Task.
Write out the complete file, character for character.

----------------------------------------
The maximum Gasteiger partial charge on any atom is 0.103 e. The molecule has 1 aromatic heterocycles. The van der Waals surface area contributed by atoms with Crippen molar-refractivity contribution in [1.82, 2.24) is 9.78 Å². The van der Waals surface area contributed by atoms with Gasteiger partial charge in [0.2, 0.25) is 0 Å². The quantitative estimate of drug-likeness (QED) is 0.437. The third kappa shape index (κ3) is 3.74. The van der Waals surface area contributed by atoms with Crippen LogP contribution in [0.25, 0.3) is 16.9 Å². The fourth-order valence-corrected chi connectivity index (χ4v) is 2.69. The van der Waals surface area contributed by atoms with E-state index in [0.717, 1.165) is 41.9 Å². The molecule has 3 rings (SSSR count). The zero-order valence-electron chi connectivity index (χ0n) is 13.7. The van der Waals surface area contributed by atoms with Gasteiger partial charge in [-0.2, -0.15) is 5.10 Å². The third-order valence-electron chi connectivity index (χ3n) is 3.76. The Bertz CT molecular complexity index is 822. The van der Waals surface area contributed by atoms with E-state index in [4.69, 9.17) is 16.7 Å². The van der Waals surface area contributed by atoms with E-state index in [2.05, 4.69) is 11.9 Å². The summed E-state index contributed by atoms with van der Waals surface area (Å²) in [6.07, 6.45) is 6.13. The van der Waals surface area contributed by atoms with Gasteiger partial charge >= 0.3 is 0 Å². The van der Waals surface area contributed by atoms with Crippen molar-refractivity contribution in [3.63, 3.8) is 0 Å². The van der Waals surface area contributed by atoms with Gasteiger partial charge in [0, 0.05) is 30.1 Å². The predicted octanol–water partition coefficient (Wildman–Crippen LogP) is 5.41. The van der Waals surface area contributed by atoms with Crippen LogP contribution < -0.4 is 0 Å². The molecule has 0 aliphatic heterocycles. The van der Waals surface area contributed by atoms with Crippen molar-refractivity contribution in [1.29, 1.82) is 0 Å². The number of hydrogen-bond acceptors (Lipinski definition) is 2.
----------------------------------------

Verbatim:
The maximum Gasteiger partial charge on any atom is 0.103 e. The molecule has 1 aromatic heterocycles. The van der Waals surface area contributed by atoms with Crippen molar-refractivity contribution in [1.82, 2.24) is 9.78 Å². The van der Waals surface area contributed by atoms with Gasteiger partial charge in [0.2, 0.25) is 0 Å². The quantitative estimate of drug-likeness (QED) is 0.437. The third kappa shape index (κ3) is 3.74. The van der Waals surface area contributed by atoms with Crippen LogP contribution in [0.25, 0.3) is 16.9 Å². The fourth-order valence-corrected chi connectivity index (χ4v) is 2.69. The van der Waals surface area contributed by atoms with E-state index in [0.717, 1.165) is 41.9 Å². The molecule has 3 rings (SSSR count). The zero-order valence-electron chi connectivity index (χ0n) is 13.7. The van der Waals surface area contributed by atoms with Gasteiger partial charge in [-0.2, -0.15) is 5.10 Å². The third-order valence-electron chi connectivity index (χ3n) is 3.76. The Bertz CT molecular complexity index is 822. The van der Waals surface area contributed by atoms with E-state index in [4.69, 9.17) is 16.7 Å². The van der Waals surface area contributed by atoms with E-state index in [2.05, 4.69) is 11.9 Å². The summed E-state index contributed by atoms with van der Waals surface area (Å²) in [6.07, 6.45) is 6.13. The van der Waals surface area contributed by atoms with Gasteiger partial charge >= 0.3 is 0 Å². The van der Waals surface area contributed by atoms with Crippen molar-refractivity contribution in [3.63, 3.8) is 0 Å². The van der Waals surface area contributed by atoms with Gasteiger partial charge in [0, 0.05) is 30.1 Å². The predicted octanol–water partition coefficient (Wildman–Crippen LogP) is 5.41. The van der Waals surface area contributed by atoms with Crippen LogP contribution < -0.4 is 0 Å². The molecule has 0 aliphatic heterocycles. The van der Waals surface area contributed by atoms with Crippen molar-refractivity contribution in [1.29, 1.82) is 0 Å². The number of hydrogen-bond acceptors (Lipinski definition) is 2.